CONICET in fight 

Before the Argentinian elections, Milei expressed his intention to privatize the National Scientific and Technical Research Council (CONICET), a move that sparked widespread criticism. Science, as a pursuit aimed at expanding knowledge across various fields, serves as a cornerstone for addressing societal challenges and generating new avenues of inquiry. It is a collective endeavor, essential for fostering both national sovereignty and individual empowerment. However, the government’s decision at the outset of the year to extend and freeze the 2023 budget coincided with a surge in inflation, resulting in a diminished financial capacity and increased insolvency. 

In addition, the suspension of scholarship grants for the year compounded the financial strain, exacerbating the destabilization and devaluation within the scientific community.

Argentina faces not just an economic crisis but a social one as well, exacerbated by the measures by those in power. Alberto Kornblihtt, a prominent researcher, condemned Milei’s omnibus law, emphasizing that defunding the scientific and technical institutions would effectively condemn it to obsolescence. 

Back in time, during Mauricio Macri presidency, (2015-2019) this sentiment resonated among 1,200 scientists and 11 Nobel Peace Prize who were affected by Macri’s policies, attributing the situation to budget cuts that stifled project funding, suppressed wages, and hindered international collaboration. As it is today, the lack of a clear strategic direction within CONICET underscores the broader uncertainty surrounding the utilization of science and technology. Milei’s ultraliberal agenda poses a formidable threat to the long-term viability of Argentina’s scientific enterprise. 

The lack of representation is a serious matter in the region that exacerbates the urgent need for collaboration. Daniel Filmus, a researcher affiliated with CONICET, warned of Argentina’s precarious position due to the erosion of its science ministry and its diminishing appeal to foreign scholars. Disrupted agreements with France in scientific and academic spheres have left the biotechnology sector in a state of limbo amidst the prevailing uncertainty in Argentina.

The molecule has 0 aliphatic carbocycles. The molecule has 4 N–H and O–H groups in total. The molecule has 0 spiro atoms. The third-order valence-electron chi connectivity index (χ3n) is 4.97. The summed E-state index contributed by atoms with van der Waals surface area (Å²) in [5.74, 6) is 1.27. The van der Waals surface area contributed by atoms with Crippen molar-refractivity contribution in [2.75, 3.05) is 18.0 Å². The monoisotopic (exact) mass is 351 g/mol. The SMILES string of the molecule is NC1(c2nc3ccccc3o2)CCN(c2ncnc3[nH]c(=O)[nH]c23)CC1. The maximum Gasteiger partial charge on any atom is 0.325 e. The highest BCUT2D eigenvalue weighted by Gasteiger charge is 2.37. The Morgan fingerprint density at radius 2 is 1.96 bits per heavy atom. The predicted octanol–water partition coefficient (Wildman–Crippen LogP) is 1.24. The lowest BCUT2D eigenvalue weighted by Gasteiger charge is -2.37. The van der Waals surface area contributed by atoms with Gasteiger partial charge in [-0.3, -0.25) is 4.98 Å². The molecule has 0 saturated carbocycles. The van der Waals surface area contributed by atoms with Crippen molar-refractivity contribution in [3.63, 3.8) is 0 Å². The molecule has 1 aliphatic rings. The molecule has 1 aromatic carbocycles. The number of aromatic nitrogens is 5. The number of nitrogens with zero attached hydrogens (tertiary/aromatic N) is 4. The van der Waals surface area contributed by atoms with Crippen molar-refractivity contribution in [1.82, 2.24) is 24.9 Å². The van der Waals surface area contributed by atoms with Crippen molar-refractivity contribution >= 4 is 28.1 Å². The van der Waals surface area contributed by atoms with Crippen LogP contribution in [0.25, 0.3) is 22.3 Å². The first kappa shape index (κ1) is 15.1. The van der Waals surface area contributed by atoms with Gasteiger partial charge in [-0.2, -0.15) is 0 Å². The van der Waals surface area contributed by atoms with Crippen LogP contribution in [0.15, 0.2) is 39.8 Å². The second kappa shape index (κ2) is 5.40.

Against the backdrop of the largest dengue epidemic in history, Argentina’s development of its own COVID vaccine stands as a testament to its scientific potential. Despite bipartisan support for science funding legislation three years ago, Argentina’s investment in research and development remains woefully inadequate at 0.39% of GDP, well below the recommended threshold of 1%. This chronic underinvestment exacerbates brain drain and precipitates university closures due to insufficient resources. While CONICET ranks atop Latin America’s scientific institutions, the global scientific community suffers from the setbacks imposed by Argentina’s current trajectory. As Nobel winner Bernardo Alberto Houssay once aptly remarked, “Rich countries are so because they invest in scientific-technological development, and poor countries remain poor because they do not. Science is not expensive; ignorance is.”

In conclusion, CONICET is the best governmental scientific institution in Latin America and is positioned in the twentieth place worldwide. Its defunding leads to a loss of state capacities essential for growth and development.

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